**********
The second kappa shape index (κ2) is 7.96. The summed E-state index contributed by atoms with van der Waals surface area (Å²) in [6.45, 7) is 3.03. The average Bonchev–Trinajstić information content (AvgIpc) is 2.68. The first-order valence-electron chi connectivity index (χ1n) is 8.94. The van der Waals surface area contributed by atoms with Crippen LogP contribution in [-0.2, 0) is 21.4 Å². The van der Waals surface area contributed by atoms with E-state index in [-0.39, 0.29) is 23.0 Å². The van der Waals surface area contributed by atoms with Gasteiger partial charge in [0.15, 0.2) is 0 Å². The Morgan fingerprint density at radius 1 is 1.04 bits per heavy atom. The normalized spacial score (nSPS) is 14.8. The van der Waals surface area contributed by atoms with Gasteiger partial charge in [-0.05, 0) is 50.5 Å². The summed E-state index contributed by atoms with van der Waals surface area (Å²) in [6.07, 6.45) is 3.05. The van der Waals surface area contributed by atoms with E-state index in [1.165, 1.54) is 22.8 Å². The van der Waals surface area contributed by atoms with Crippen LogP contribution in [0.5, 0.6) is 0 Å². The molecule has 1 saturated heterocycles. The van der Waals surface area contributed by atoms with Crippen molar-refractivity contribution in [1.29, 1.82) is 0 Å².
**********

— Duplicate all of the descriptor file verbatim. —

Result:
The second kappa shape index (κ2) is 7.96. The summed E-state index contributed by atoms with van der Waals surface area (Å²) in [6.45, 7) is 3.03. The average Bonchev–Trinajstić information content (AvgIpc) is 2.68. The first-order valence-electron chi connectivity index (χ1n) is 8.94. The van der Waals surface area contributed by atoms with Crippen LogP contribution in [-0.2, 0) is 21.4 Å². The van der Waals surface area contributed by atoms with E-state index in [-0.39, 0.29) is 23.0 Å². The van der Waals surface area contributed by atoms with Gasteiger partial charge in [0.15, 0.2) is 0 Å². The Morgan fingerprint density at radius 1 is 1.04 bits per heavy atom. The normalized spacial score (nSPS) is 14.8. The van der Waals surface area contributed by atoms with Gasteiger partial charge in [-0.05, 0) is 50.5 Å². The summed E-state index contributed by atoms with van der Waals surface area (Å²) in [6.07, 6.45) is 3.05. The van der Waals surface area contributed by atoms with E-state index in [1.165, 1.54) is 22.8 Å². The van der Waals surface area contributed by atoms with Crippen LogP contribution in [0.5, 0.6) is 0 Å². The molecule has 1 saturated heterocycles. The van der Waals surface area contributed by atoms with Crippen molar-refractivity contribution in [1.29, 1.82) is 0 Å².